It may seem like Aniston has conquered it all, but when asked by the audience if there was any role she hasn’t played that she’d still like to tackle, she had an immediate response.
“I want to be a superhero,” Aniston declared.
While no superhero movie is in the works (yet!), Aniston has been busy promoting Horrible Bosses 2 with Bateman. When the audience asked Aniston what it was like to work the Arrested Development funnyman and the rest of the cast, Bateman was curious to know the answer too.
“This is a great question,” he responded.
Instead of a funny answer, Aniston gave a heartfelt response. “I had the time of my life. Honestly, it was like Christmas came early.”
Before Aniston could get too sappy, Bateman cut her off returning the praise and giving parents a warning.
“She’s so funny in the second one. I mean she was great in the first one, but, as a result, we said, ‘Well, let’s get more of Jen in the second one.’ Don’t take your kids to the second one.”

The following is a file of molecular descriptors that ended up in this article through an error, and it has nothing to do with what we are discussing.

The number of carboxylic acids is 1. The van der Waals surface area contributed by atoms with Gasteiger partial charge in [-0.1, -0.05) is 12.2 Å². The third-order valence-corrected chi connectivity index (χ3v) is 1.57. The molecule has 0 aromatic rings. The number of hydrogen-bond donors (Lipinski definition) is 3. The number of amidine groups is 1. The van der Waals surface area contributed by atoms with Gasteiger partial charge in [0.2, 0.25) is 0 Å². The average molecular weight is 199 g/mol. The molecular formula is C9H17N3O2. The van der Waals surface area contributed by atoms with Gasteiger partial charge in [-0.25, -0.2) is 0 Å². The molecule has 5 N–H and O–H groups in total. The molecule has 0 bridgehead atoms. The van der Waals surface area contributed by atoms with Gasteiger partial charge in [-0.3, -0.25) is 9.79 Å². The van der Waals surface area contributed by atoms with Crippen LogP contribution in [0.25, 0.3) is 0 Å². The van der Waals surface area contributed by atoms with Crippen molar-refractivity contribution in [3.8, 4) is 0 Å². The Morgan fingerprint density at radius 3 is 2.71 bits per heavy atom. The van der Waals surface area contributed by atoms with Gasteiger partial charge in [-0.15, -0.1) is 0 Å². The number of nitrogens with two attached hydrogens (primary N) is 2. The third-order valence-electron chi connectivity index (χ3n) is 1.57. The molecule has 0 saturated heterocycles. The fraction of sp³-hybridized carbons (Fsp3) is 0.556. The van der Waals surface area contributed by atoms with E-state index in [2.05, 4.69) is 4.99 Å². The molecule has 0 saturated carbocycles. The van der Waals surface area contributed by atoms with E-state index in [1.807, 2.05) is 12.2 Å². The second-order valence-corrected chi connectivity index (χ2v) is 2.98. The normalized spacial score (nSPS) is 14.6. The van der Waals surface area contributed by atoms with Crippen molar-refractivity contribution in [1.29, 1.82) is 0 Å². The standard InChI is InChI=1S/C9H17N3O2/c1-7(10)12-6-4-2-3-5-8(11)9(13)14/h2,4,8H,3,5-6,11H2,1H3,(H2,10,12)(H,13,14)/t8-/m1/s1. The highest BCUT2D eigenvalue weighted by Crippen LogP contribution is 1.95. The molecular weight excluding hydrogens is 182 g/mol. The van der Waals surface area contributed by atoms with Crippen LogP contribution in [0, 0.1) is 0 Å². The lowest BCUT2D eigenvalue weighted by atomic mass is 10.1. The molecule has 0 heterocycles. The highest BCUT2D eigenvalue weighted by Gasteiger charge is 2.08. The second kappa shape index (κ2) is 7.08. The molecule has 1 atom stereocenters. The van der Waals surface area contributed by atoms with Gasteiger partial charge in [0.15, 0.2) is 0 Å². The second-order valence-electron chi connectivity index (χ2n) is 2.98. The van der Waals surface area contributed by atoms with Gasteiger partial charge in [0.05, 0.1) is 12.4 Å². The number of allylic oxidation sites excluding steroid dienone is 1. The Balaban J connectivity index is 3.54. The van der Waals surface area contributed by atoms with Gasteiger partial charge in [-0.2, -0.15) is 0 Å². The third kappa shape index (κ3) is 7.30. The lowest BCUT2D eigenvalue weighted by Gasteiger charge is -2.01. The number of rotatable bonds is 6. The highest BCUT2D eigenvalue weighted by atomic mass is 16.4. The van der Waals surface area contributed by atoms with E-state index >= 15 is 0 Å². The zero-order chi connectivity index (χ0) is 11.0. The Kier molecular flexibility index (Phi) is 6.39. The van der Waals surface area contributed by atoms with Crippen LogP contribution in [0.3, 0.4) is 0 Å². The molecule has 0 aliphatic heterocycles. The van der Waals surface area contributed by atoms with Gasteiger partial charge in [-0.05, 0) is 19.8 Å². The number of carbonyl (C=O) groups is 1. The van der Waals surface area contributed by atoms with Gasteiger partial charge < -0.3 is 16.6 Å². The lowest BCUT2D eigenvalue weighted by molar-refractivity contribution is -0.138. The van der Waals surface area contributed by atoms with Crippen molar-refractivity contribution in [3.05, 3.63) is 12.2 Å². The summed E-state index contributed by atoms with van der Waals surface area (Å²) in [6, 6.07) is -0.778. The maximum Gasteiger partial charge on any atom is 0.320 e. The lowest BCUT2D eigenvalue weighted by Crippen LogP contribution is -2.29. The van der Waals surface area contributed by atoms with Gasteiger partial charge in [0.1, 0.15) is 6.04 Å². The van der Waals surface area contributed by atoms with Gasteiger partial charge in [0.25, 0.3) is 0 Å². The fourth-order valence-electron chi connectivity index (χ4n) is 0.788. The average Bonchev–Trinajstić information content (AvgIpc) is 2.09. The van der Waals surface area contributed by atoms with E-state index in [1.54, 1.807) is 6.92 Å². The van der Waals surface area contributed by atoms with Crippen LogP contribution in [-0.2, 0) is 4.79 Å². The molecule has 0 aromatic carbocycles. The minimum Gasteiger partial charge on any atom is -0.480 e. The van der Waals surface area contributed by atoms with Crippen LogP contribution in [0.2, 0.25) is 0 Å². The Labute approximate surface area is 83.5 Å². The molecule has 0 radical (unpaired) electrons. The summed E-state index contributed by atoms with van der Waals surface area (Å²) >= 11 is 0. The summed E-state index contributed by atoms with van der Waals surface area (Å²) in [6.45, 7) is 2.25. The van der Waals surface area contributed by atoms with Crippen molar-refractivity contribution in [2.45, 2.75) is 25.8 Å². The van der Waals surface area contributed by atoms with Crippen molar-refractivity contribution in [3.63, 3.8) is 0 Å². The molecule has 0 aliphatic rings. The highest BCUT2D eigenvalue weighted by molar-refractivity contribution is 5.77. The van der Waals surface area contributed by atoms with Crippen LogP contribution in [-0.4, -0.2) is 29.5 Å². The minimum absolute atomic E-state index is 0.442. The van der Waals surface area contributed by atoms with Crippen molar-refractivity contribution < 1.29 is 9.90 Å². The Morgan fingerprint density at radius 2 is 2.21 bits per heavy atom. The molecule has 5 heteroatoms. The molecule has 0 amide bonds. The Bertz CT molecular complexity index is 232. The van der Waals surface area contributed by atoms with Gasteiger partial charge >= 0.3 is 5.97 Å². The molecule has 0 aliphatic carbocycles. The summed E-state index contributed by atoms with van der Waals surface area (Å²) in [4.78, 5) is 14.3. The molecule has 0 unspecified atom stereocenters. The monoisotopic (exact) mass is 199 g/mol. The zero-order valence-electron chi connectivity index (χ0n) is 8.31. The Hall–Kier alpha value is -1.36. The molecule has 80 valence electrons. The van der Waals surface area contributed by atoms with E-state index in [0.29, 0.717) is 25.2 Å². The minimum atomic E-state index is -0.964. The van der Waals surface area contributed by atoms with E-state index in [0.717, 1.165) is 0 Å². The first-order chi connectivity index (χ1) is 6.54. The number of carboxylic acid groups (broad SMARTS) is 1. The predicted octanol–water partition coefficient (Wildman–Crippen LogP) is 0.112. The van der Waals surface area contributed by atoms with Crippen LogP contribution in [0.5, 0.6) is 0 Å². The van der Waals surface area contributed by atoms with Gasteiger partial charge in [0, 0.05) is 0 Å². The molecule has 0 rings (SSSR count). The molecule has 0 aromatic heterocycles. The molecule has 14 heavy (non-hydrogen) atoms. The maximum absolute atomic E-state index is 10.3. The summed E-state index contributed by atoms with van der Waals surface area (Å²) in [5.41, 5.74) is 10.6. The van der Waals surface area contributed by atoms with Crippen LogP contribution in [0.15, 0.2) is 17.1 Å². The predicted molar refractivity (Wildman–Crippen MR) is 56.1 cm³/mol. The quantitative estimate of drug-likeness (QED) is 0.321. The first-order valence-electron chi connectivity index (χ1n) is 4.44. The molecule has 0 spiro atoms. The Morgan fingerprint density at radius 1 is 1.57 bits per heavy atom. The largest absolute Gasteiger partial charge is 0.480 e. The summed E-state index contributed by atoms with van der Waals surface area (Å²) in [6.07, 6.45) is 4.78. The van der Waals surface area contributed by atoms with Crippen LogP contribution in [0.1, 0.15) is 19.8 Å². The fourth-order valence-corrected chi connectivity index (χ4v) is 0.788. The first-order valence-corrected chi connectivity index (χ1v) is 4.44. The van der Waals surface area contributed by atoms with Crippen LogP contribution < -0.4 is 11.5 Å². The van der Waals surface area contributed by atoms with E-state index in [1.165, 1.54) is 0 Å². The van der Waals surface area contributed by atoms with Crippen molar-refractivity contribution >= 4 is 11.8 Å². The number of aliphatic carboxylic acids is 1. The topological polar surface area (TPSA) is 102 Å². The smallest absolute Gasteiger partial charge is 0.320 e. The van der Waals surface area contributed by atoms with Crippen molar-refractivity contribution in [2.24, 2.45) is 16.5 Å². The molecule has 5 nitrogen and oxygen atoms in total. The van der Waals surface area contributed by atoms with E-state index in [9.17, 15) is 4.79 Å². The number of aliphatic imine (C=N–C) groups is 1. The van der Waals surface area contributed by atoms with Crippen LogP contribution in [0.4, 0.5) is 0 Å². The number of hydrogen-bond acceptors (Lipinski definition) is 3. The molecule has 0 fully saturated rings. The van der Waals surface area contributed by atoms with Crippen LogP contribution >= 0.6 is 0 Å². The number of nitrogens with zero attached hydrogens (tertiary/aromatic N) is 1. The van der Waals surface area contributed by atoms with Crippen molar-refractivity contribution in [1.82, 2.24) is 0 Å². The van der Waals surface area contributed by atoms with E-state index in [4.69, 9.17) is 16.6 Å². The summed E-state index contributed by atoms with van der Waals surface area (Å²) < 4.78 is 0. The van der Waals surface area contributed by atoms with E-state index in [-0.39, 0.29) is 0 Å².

“L.A. Times” — Premium movie channel Epix and the Los Angeles Times have teamed up to co-produce a new series featuring interviews with award-contending film actors and directors.
The five-part series, called “Hollywood Sessions,” debuts on Epix at 8 p.m. Dec. 8. Excerpts from the roundtable conversations will also appear in the Envelope print section of The Times, and online at http://www.latimes.com/envelope.
The show is hosted by Times film writers Rebecca Keegan and Mark Olsen, who interview leading contenders for the Oscars and other awards. The first hourlong episode focuses on the lead actress category and features Jennifer Aniston, Emily Blunt, Shailene Woodley, Jessica Chastain and Gugu Mbatha-Raw.
For the lead actor episode airing Dec. 29, the guests will be Steve Carell, Benedict Cumberbatch, Michael Keaton, Eddie Redmayne and Robert Downey Jr. Other episodes will feature conversations with actors and actresses in supporting roles, as well as feature film directors.
“The Hollywood Reporter” — Jennifer Aniston took on an uncharacteristically unglamorous role in her new movie Cake, challenging herself to play a woman trying to find some relief from the chronic pain caused by an accident that also left her with large scars on her face and leg. Offscreen, she took on additional challenges by executive producing the indie through the Echo Films banner she runs with producing partner Kristin Hahn.
Speaking to The Hollywood Reporter at the Cinema Society- and In Style-hosted screening of Cake in New York Sunday night, Aniston said it’s the smaller movies, in which she’s able to be involved throughout the filmmaking process, that truly excite her.